The U.S. Supreme Court sided on June 26 with a Missouri church seeking aid from taxpayers to improve its playground. The justices handed down the ruling in Trinity Lutheran Church of Columbia, Inc. v. Comer on the last day of its 2016-2017 session, overturning lower court decisions and creating an exception to the Missouri Constitution’s prohibition against funding houses of worship. Yet, due to a contentious footnote, both supporters and critics of the church’s argument believe future cases will determine the scope of the shift in church-state relations created by the case.
Although only two justices — Sonia Sotomayor and Ruth Bader Ginsburg — dissented from the ruling, the other seven judges disagreed with each other, thus creating no full majority opinion. Only four justices agreed with all of the majority opinion that Chief Justice John Roberts authored. Two other justices — Clarence Thomas and Neil Gorsuch — supported nearly all of the opinion but not one of the footnotes, while Justice Stephen Breyer wrote a concurring opinion to offer his support for the footnote but not everything else in the opinion. The contentious footnote explained the court’s ruling was narrowed to only address “playground resurfacing,” but not other “religious uses of funding.” Given the split among the justices over the footnote, the ruling could lead to different interpretations on how to apply the standard to other cases of funding houses of worship that do not involve playgrounds.
Like the justices sitting in Washington, D.C., Baptists engaged in religious liberty issues offered divergent opinions on the decision. Holly Hollman, general counsel of the Baptist Joint Committee for Religious Liberty, criticized the ruling for adding “confusion to the law.” The BJC, an 80-year-old organization representing 15 Baptist bodies, previously filed an official brief with the Supreme Court urging the justices to uphold Missouri’s position.
“The U.S. Supreme Court today rejects an important aspect of America’s history of protecting religious liberty,” Hollman argued. “While claiming to stand up for churches, the Court ignores their distinct nature as centers of religious exercise. ‘No aid’ provisions reflect the hard-fought battles of Baptists and other religious dissenters that abolished government controls over religion and secured church autonomy.”
“The decision does not create a free exercise right to government funding of religion, but it unnecessarily blurs the line that ensures religion flourishes on its own,” she added.
Russell Moore, president of the Southern Baptist Convention’s Ethics & Religious Liberty Commission, hailed the ruling as “a triumph for religious freedom.” The ERLC previously filed a brief supporting the church’s position. Moore insisted he “oppose[s] any establishment or funding of religion,” but claimed that “a house of worship taking advantage of a universally-accessible program does not constitute an establishment.”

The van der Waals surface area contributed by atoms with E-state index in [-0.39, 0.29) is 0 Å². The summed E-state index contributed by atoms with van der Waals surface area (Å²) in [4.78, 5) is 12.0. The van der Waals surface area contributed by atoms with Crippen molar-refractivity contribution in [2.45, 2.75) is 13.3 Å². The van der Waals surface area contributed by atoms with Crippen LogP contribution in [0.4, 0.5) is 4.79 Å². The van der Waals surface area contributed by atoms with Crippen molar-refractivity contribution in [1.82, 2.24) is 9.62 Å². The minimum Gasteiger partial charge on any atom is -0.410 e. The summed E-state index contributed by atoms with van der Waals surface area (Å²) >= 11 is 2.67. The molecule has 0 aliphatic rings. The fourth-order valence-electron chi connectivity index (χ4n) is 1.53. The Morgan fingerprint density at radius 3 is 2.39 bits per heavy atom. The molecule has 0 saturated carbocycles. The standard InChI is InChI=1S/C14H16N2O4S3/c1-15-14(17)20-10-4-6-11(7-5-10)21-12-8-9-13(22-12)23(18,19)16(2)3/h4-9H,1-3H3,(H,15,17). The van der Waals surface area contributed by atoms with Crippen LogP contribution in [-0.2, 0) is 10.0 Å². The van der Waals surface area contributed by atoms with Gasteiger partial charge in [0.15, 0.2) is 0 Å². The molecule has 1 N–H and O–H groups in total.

“The Supreme Court got this right, and the only unfortunate thing about this case is that a principle so foundational to basic American freedoms would even be in question,” Moore added.
Two of the Missouri Baptist Convention’s attorneys, Michael Whitehead and Jonathan Whitehead, also served on the church’s legal team.
Writing for the majority, Roberts compared Missouri’s refusal to fund the church’s playground resurfacing to more extreme cases like “the denial of political office” and “torture on the account of religion.” He called the effort to disqualify the church from a governmental grant program simply because of its status as a church “odious to our Constitution.”
“The [Missouri] Department’s policy expressly discriminates against otherwise eligible recipients by disqualifying them from a public benefit solely because of their religious character,” Roberts added after reviewing previous rulings. “If the cases just described make one thing clear, it is that such a policy imposes a penalty on the free exercise of religion that triggers the most exacting scrutiny.”
Sotomayor penned a lengthy dissent — that Ginsburg also signed — that ran twice as long as the majority opinion. She closed her dissent by declaring, “I dissent” instead of the more traditional “I respectfully dissent.” In another unusual move, Sotomayor read from her dissent when the ruling was announced. She argued in her dissent that the Court’s ruling “profoundly changes” the relationship between church and state by “holding, for the first time, that the Constitution requires the government to provide public funds directly to a church.”
“Its decision slights both our precedents and our history, and its reasoning weakens this country’s longstanding commitment to a separation of church and state beneficial to both,” Sotomayor insisted. “When a government funds a house of worship, it underwrites this religious exercise.”
“The Church has a religious mission, one that it pursues through the Learning Center,” she added. “The playground surface cannot be confined to secular use any more than lumber used to frame the Church’s walls, glass stained and used to form its windows or nails used to build its altar.”
In her dissent, Sotomayor reviewed previous rulings and the historical background to the creation of the U.S. religious liberty rights in the First Amendment. She cited the work of James Madison, who defended Baptists and others against efforts by a state to force them to pay to support other churches. Sotomayor mentioned Baptists were among the voices in the founding era also supporting church-state separation and she quoted several lines from Baptist preacher John Leland.
In a footnote, Sotomayor wrote a prediction that all of her fellow justices may actually agree with: This ruling will spark more cases in the future with bigger church-state implications at stake.